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One-to-One Marketing

I had an interesting example this week where the concept of One-to-One marketing crossed with some of the reading I have been doing on preferences. In one-to-one marketing the goal is that your database is so rich that every single person can get a message tailored to them specifically. I first came across this term in ’98 or so, and Peppers and Rodgers were doing a lot with it.

Cross this with recently reading Dan Ariely’s Predictably Irrational and Barry Schwartz’s the Paradox of Choice last year and I found an interesting thing:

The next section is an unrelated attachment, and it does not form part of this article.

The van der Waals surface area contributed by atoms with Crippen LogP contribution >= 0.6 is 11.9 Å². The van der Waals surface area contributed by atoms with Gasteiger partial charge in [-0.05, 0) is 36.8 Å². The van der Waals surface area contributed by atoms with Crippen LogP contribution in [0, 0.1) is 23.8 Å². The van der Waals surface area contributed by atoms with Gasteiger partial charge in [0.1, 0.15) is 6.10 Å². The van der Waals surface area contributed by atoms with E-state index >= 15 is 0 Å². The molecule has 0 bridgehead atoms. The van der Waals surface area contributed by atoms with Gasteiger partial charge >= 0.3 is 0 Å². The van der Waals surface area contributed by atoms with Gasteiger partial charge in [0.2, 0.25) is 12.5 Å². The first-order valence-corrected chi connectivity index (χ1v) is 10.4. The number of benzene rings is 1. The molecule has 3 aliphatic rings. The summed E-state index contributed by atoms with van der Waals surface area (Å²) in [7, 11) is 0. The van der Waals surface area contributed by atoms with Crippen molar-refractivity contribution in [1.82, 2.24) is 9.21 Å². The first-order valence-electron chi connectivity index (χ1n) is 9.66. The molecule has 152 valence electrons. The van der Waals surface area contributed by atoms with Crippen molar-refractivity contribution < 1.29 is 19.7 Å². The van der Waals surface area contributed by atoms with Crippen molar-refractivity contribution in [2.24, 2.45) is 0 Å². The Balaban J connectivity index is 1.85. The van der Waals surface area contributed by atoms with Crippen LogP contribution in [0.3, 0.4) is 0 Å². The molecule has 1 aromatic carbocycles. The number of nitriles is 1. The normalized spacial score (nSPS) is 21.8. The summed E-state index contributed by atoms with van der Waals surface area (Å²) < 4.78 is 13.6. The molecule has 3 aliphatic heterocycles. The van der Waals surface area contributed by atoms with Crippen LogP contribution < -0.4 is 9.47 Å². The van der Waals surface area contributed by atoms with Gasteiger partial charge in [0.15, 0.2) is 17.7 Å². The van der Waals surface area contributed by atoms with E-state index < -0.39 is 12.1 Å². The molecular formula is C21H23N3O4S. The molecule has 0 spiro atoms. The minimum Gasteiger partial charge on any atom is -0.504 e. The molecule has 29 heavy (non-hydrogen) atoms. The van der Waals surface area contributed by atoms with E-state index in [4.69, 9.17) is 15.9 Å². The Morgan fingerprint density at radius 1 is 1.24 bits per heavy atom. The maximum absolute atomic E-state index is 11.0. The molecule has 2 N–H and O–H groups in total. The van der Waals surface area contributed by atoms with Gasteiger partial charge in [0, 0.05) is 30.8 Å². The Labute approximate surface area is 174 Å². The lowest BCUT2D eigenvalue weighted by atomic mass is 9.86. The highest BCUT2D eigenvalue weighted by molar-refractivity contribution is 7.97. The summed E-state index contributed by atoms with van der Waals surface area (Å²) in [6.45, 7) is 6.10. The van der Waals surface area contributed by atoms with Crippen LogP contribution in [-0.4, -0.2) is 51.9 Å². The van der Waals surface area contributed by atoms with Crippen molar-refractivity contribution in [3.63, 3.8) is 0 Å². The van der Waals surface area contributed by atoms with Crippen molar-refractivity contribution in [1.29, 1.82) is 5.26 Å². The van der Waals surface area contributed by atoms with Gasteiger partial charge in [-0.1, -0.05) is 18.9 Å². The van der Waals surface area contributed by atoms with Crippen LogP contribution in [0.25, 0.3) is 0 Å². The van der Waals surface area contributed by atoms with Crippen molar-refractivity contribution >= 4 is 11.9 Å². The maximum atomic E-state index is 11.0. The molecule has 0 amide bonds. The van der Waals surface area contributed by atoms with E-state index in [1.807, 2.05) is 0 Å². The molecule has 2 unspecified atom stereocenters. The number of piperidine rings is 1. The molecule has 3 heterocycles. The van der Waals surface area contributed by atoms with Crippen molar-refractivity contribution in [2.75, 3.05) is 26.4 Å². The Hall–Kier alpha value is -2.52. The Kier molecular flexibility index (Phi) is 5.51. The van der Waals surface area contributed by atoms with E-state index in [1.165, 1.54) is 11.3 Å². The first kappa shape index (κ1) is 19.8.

I get a daily email from a local lunch place. It has the specials for the day that everyone gets. I noticed that I look at the specials and if I don’t like any of them I go somewhere else. If I do see something that looks good I’m more likely to go there. Here’s the crazy part – every time I go there I see something I like better, or I hit the salad bar. I never actually buy the specials. So even though the email about the specials influences my choice to go there, it has nothing to do with my purchases.

The solution is to patch the disconnect – if they could get to my purchase records they would see that they could send me the same email every day: “Hey John, the seafood salad is fresh and cold on the salad bar and your Nantucket Nectars Half and Half is waiting for you” and that email would never discourage me from going there.

Something to think about as you craft your copy.

photo courtesy of Consumatron